To contrast, the offices play it cooler with a lounge accent. The piano softens, joining warm bass to form some of HE’s most relaxing songs. Now I know how I got my knack for easy listening.

I know HE is too niche for a music release, but I hoped for more interest post-vaporwave. After all, the popular Hologram Plaza sampled this game.

1. Kevin Manthei – Nancy Drew: Stay Tuned For Danger, 1999

With such a wide range, ND’s music could fit many lists. I can’t choose from 30+ soundtracks, but I know STFD’s belongs in my top 5. As the second-ever ND, STFD has many off-putting quirks. Awkward pacing, hammy acting… but the music is a thrilling neo-noir oddity by itself. Noticing it’s depths helped me find more respect for the game.

The intrigue lies in how it portrays NY at night. The persistent gloom is a early-ND quirk. Where the first game had murder, this had death threats. Kevin’s strength for domestic yet secretive piano stays, but a jazz accent takes hold. Plucked strings, vibraphone, flute and double bass create a discreet, sinister aura. Themes like “Dwayne Night” and “Ext Night” dive you into the slow tension of trespassing. Empty parking lots and offices filled my mind. They stress the city’s size so well despite lasting under a minute. The ’99 PC dust only adds to the effect.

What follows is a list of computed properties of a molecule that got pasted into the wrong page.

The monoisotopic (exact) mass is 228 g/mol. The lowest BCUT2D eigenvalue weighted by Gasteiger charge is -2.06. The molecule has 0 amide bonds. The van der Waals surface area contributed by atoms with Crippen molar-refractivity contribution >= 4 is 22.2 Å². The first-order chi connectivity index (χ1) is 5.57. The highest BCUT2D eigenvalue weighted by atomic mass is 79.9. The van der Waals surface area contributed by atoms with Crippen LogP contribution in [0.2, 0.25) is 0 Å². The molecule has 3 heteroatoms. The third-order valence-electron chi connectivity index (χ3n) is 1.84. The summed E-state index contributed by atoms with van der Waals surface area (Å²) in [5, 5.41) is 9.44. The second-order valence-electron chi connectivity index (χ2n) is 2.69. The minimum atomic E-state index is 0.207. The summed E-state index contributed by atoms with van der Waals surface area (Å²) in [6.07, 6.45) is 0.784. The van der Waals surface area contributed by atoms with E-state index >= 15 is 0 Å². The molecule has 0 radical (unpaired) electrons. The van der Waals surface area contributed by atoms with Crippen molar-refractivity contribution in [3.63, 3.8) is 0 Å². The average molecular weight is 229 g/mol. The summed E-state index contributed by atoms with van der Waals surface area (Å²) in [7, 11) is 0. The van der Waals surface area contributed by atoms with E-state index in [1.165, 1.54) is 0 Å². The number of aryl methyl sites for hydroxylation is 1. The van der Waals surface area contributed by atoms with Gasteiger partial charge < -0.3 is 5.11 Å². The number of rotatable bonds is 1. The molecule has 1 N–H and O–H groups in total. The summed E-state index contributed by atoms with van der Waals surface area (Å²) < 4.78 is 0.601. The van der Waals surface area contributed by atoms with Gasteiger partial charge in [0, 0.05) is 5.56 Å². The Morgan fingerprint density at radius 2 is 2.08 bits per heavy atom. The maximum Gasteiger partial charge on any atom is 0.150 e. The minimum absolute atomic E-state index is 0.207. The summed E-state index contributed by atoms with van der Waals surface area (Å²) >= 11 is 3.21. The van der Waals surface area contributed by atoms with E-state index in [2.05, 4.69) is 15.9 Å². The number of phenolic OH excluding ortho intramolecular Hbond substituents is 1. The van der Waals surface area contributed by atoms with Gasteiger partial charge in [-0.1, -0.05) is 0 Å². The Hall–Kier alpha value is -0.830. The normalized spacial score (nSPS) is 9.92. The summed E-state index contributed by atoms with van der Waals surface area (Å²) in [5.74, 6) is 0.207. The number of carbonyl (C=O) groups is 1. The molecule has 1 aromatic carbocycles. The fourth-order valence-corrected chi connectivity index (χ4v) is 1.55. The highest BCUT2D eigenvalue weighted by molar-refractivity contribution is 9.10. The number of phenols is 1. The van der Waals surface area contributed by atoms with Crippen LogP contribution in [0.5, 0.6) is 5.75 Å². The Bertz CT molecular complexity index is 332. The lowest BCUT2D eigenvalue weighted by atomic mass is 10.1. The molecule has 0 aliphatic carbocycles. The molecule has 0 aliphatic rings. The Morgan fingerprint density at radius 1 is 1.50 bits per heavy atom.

Main theme “STFD” perfectly crosses the NYC glamor with a more sensitive mood. Here, the ritzy trumpet meets the Early Nancy Piano at it’s fragile, wistful finest. I guess Manthei meant this to mirror the game’s soap opera theme, but it always sounded extra sad to me.

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Guest post · List · Underrated Video Game Soundtracks

5 Underrated Game Soundtracks, as selected by Jan

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Pictured: Riven: The Sequel To Myst

Following Marilyn Roxie’s entry, I’ve sorted out another guest entry for this topic from my friend Jan, who wrote the Genre Primers: Ethereal Wave post. My own list is on the way.